I am a very disciplined writer because I have to be. Given half a chance, I’d slope off and read or find that the baking cupboard needs to be sorted out... I’d use anything as a distraction.
Somebody once said that a writer’s fame is a nice sort of thing in that it can get you a booking in a restaurant but nobody will interrupt your dinner to ask you for your autograph. My fame is hilariously different — people say hello in the supermarket. I like being able to use my bit of fame for things like publicising the work that UNICEF does.
The most rewarding thing about writing is that I get to spend every working day creating fabulous worlds and once that’s over I can pick up my darling sons from school and do their homework with them.
‘Work life balance’ is a bit like time management. Both are concepts that I struggle with. When your office is at home, you have to shut the door at night.
It’s tragic to see so many young people emigrating. If I could change one thing about our society, I’d go back in time on my magic carpet and make sure we had bank regulation and that the property bubble never got a chance to develop.
My brain (unfortunately) never stops buzzing. I think of six impossible things before breakfast. Making them into a novel is a different story.
My earliest memory is of being three and dancing in a sandbox, feeling the sand squelching up between my toes. It was a lovely feeling.
I try to take one day at a time, but sometimes several days hit me at once. I love funny mottoes.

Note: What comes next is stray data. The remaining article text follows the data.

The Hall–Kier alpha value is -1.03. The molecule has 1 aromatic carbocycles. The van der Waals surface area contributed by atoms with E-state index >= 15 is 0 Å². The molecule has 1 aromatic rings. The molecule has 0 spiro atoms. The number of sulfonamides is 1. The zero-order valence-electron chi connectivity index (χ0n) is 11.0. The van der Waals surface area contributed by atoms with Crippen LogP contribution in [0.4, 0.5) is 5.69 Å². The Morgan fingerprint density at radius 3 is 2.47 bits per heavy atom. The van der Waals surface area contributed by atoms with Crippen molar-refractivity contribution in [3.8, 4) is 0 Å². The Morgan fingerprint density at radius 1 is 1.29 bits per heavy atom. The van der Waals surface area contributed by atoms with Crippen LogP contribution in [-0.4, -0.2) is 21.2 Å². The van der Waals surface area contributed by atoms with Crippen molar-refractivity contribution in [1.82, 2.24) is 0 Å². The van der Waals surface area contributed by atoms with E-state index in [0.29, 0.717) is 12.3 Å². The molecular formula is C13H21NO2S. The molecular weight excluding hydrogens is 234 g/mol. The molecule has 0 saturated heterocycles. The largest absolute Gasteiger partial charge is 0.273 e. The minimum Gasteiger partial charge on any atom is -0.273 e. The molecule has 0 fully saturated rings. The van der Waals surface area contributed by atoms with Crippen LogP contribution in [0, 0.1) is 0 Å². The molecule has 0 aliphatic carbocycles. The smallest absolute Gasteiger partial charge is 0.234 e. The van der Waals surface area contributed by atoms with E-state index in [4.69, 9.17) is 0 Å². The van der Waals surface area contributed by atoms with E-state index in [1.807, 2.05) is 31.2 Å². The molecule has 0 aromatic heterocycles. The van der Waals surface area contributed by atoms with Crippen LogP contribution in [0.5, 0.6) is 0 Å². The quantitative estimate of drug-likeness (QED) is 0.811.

Whenever I get any free time I use it to read, to paint, to do embroid- ery — and to slump in front of the television with sweet cups of tea.
The writing scene has certainly changed a lot since I started out. There are now far more authors out there, which means more people are trying to get into print. But good books will always find a way.
I love people so I do miss the office scene from when I worked as a newspaper journalist. But I have so many people that I talk to now — publishers world-wide, agents and writers that I mentor, to mention just a few — that I am never lonely.
My style of writing has definitely changed over the years. As your life experiences change, so your themes change. Also, after writing so many books, I hope my writing craft has improved. I love the Beckett phrase about trying to “fail better”.
I hate being away from my family on book tours but as I genuinely love meeting people, I actually do enjoy the touring. People open up to me and that is the most glorious thing.
I am incredibly connected to Ireland in a spiritual way. I always set my novels in Ireland and am fascinated by our Celtic past.
The best thing about being a mother is simply being a mother. It is a joy. I am blessed to have two adorable, fabulous sons.
I always read my reviews. Once a journalist, always a journalist.
My favourite line is from Saki’s wonderful short story, The Lumber Room: “Oh Devil, you have sold yourself.” I read this first when I was about 15 and fell in love with Saki.
I’m getting into social media. I am a new Tweeter (@cathykellybooks) and I am on Facebook. My website is www.cathykelly.com. Please come talk to me!
Cathy Kelly has written 12 novels to date, all of which are international best sellers. Her latest novel Homecoming has just gone to number one in paperback in both Ireland and the UK.